Senators this week may get some unexpected activity from a fading technology — the fax machine.
A broad coalition of civil liberties advocates and digital privacy groups have teamed up to create a one-week website — stopcyberspying.com — which lets anyone write up and send a fax to senators. Photos are optional.
The move is part of the ongoing battle over a stalled cybersecurity bill that may hit the floor sometime later this week. The bill, known as the Cybersecurity Information Sharing Act (CISA), would boost the public-private exchange of data on hackers.
Industry groups and many in Congress believe the enhanced sharing of this type of information is necessary to help the country better understand and counter the growing cyber threat.
But privacy advocates believe the measure would simply create another outlet for the government to collect sensitive data on Americans. The website calls CISA “a surveillance bill in disguise” and “the Darth Vader bill.”
“Congress is stuck in 1984,” the website says. “It doesn’t seem to understand modern technology. So we’re going to communicate with it in a way it’ll understand: With faxes. Thousands and thousands of faxes.”
The House has already passed its complementary legislation and the White House has appeared open to supporting a cyber info-sharing bill, putting all eyes on the Senate.
CISA appears to have a good shot, with significant bipartisan backing. But a growing coalition of privacy-minded senators, led by Sens. Ron WydenRonald (Ron) Lee WydenOn The Money — House pushes toward infrastructure vote Hillicon Valley — Presented by Xerox — EU calls out Russian hacking efforts aimed at member states Why Democrats opposing Biden's tax plan have it wrong MORE (D-Ore.) and Patrick LeahyPatrick Joseph LeahyPhotos of the Week: Renewable energy, gymnast testimonies and a Met Gala dress Senators denounce protest staged outside home of Justice Kavanaugh Al Franken on another Senate run: 'I'm keeping my options open' MORE (D-Vt.), is angling to scuttle or amend the bill when it hits the floor.
The congressional coalition shares many of the CISA concerns listed on stopcyberspying.com.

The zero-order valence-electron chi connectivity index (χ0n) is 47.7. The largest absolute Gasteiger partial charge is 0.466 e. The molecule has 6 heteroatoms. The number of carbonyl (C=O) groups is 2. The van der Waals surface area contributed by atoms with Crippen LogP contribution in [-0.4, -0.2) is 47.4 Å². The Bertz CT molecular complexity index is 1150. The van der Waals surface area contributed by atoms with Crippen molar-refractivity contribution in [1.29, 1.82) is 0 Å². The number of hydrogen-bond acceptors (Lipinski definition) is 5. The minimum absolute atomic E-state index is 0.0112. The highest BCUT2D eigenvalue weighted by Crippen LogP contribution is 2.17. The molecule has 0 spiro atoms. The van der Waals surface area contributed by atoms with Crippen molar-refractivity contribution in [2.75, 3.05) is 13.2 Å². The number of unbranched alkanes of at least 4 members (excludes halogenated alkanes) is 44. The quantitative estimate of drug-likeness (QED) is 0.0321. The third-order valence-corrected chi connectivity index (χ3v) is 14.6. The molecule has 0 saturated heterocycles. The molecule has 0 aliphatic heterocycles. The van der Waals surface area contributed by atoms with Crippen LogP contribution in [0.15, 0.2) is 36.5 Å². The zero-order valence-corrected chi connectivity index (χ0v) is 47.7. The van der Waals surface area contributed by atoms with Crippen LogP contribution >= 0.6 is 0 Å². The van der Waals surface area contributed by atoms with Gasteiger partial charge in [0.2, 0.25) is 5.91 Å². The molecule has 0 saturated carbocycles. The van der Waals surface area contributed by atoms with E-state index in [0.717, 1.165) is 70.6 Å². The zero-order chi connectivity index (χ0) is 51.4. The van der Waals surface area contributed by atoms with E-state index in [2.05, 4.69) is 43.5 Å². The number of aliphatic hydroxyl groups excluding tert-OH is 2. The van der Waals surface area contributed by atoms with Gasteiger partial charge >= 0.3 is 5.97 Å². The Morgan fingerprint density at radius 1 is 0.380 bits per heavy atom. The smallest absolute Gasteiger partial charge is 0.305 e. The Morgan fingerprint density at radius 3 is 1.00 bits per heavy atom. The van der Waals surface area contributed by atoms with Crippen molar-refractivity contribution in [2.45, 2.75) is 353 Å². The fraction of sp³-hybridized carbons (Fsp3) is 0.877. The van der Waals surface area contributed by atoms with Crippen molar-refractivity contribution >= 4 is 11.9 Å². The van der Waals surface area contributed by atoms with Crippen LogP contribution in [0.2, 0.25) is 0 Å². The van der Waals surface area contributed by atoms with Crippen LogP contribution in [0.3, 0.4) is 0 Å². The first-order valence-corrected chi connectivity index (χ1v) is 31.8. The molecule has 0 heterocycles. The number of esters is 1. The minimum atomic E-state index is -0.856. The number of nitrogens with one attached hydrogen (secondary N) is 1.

CISA, the website argues, “allows companies to share nearly ANY type of information with the government, including significant amounts of personal information.”
The National Security Agency and FBI would also have automatic access to this information and could use it for reasons beyond cybersecurity, the site says.
And under CISA, it adds, companies would be shielded from lawsuits and regulatory action for any of the information they share with the government.
“CISA is fundamentally flawed because of its aggressive spying powers, broad immunity clauses for companies and vague definitions of key terms,” the website says. “The bill may even make things worse for Internet users.”
Those backing the bill dispute these points.
Proponents argue that all data would be scrubbed of personal information before going to the NSA or FBI and that there are strict limits on their use.
Industry groups have also insisted they need immunity to protect them from excessive shareholder lawsuits and aggressive regulatory action. The data shared may expose proprietary information about a company’s network security, they maintain.
CISA backers have been mounting their own campaign urging Congress to pass the bill, blanketing offices with letters in recent weeks.
A wide range of digital advocates are behind stopcyberspying.com, including the American Civil Liberties Union, the Center for Democracy and Technology, the Electronic Frontier Foundation and The New America Foundation.